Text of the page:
Thursday, October 1, 2009

Private thoughts on Bandung experience.

After Raya this year, a friend asked me and my wife to join a Co. trip to Bandung

( All these while I have always avoided any trip to Indonesia, for reasons privy to me alone. But my wife have been to Indonesia many time before.

From the air I saw Bandung. “Quite disorganised” I thought. My prejudice was already showing. And when we landed, we had it easy going through the Immigration and the Custom. And as it was a Co. trip, transport and meals have been arranged, so was accommodation.

We had our first lunch at a Padang restaurant. The food was reasonably good, ……. I had had very limited Padang restaurant experience. One has to go to a Padang restaurant in Indonesia to appreciate what are served and how they serve them.

We checked into a hotel, a small hotel, 4-star they say, in the outskirt of Bandung not too far away from the Airport and the main commercial area. Reasonably good hotel it was. (About RM150 a night stay) Named Karang Setra ( After a short rest, the group had arranged to go shopping at a factory outlet in Bandung. And I must say that there are a lot of factory outlets in Bandung (or is it in the whole of Indonesia?)……. Don’t ask me why and how but there they were …… where one can buy cheap “branded” clothings and accessories. Not only tourists go to these ‘outlets’ but many local also go there. In fact for the next 3 days, the ‘team’ went shopping most of the time in these ‘outlets’. But there are also ‘pasar’ where these are not called ‘outlets’ where local clothings (western and middle eastern designs) are sold at a reasonably cheap price (cheaper than in Malaysia …… probably taking advantage of the cheap labour in Indonesia).

My first impression of Bandung? Life is hard over there. Probably life is hard all over Indonesia for the lower classes but the upper crust of society have it easy. People are basically selling on the streets whatever they can sell. At some traffic junctions they even sells stuff to car occupiers when cars stop at traffic lights. In the markets they even try to persuade you to buy even fancy cloth hangers, fancy stoneware necklaces and even shopping carrying bags. And in the more popular tourist places they even follow you around, ‘selling’ their stuff.

Foodwise, I would say that ‘never’ to eat at street stalls. (on one of my wife’s visits to Indonesia a few years back she ate at one of the street stall in her last day of the visit, and she came back to Malaysia with typhoid). There are many street stalls, of all sorts and one famous food they have is ‘baso’, a sort of soup filled with meat ball and vege or even soya bean stuff. Very tempting, but if you have to eat ‘baso’ do so at a reputable restaurant. (‘baso’ men sometime ply their ‘baso’ from street to street on their shoulders).

I had some opportunity to visit places in Bandung. One place which we visited was Tangkuman Perahu (, a non-active volcano (it probably was just remaining silent!). Impressive place except for the entrance price was a bit expensive for foreign tourists (about RM20 per head: USD1 = RM 3.5; in Indonesian currency of course) and about RM5.00 for local tourists (in Indoenesian currency of course). Many local tourists I observe go there, The place was packed with tourists (and with temporary canvas lean-to sheds made by local to sell clothings and their local tourist souvenirs artifacts) and people trying to push their souvenirs stuff (pushing hard even to right on your nose). Quite a nuisance really, but the fact to see a real volcano was worth the going.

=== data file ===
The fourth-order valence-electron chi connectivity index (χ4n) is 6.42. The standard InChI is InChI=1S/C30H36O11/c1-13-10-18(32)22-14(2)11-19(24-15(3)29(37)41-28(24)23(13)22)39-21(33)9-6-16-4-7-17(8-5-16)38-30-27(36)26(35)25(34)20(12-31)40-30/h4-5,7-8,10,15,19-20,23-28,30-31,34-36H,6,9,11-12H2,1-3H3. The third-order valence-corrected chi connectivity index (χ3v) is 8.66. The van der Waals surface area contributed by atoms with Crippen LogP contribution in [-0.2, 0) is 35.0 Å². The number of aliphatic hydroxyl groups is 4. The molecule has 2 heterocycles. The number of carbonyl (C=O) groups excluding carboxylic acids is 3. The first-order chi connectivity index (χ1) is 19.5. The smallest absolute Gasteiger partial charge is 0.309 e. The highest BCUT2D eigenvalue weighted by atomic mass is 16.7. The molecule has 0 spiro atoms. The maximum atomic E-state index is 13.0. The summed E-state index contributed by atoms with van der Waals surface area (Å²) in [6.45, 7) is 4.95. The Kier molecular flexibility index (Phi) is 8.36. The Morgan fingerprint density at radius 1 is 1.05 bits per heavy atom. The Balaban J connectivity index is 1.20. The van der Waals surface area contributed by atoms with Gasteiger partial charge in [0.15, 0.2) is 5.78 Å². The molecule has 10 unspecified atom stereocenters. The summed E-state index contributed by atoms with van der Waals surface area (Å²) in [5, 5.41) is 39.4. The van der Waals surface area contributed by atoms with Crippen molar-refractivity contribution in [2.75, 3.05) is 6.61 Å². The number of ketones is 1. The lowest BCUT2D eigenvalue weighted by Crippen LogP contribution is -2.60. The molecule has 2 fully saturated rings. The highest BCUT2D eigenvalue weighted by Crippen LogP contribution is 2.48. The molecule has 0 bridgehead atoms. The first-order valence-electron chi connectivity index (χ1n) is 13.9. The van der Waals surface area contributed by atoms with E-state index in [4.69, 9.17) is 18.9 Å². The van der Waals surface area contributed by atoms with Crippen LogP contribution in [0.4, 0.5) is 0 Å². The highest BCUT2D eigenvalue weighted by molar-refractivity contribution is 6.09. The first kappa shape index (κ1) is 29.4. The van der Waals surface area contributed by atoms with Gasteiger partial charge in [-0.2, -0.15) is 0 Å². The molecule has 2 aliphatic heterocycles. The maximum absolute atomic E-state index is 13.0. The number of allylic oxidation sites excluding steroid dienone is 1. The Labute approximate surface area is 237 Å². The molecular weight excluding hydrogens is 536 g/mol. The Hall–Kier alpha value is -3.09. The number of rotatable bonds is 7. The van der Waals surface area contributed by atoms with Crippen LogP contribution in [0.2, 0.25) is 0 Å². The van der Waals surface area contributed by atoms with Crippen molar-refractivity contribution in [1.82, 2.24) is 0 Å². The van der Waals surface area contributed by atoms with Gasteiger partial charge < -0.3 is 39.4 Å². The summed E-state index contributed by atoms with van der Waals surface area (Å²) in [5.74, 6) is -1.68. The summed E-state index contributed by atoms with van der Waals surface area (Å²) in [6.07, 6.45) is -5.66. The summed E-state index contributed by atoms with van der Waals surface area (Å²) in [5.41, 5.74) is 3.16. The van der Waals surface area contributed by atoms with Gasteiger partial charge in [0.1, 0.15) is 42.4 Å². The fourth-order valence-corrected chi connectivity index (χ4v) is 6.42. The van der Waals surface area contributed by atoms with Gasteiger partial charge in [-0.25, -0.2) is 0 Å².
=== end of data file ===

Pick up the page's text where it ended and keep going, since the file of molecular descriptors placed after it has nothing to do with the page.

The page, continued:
“pushing right to your nose” in their hard selling tactic is the rule of the day for all these ‘poor’ in Bandung (probably in the whole of Indonesia) and one just cannot get away from them, they are every where ……… you just have to live with them and have to learn to say “NO!”.

I must also add that Bandung is a nice place. It was where Soukarno was imprisoned by the Dutch and also where he organized the Bandung Conference (a historical landmark) when he was the President of the Republic of Indonesia. And Bandung still has many old Dutch houses, now being used as commercial or educational centres. New buildings are also being built in Bandung, the latest being an international standard shopping complex called Paris Van Java ( And it has many mosques and a few churches. I am told that 80% of the population are Muslims and the rest are of all sorts of religion and with the majority of the Chinese origin being Christians.

I must say that the temperature in Bandung is very mild, temperature probably in the morning being at about 25 deg C and about 27 deg C to 28 deg C in the afternoon. The humidity is reasonably low. Quite a comfortable place to live.

Transportation in Bandung is reasonably efficient. One can hire a car (Kijang) with a driver for about RM150 a day, or one can take the town taxi which is reasonably fared, or one can even go on a horse driven cart. But if one knows one’s way, one can take a ‘mini bus’, a van converted into public transport which normally are very packed with people. Or one can walk about as the weather is reasonably mild with low humidity.

If you in Indoenesia, do buy their ‘batik’. It’s the best, I think.

We were there for 4 days and 3 night. It was quite an experience.

The fare from Kuala Lumpur to Bandung. One may enquire from Air Asia (


Miss Taeyong said...

im planning to go there next month. few tips & recommendations are highly appreciated.

mylias said...

Kalau nak shopping, pergi Pasar Baru first ...... you can get almost everything there. Don't go to these so called 'outlets'........ but you may go later, just to see what they have to offer. The best restaurant? I recommend Restoran Sederhana (Nasi Padang).......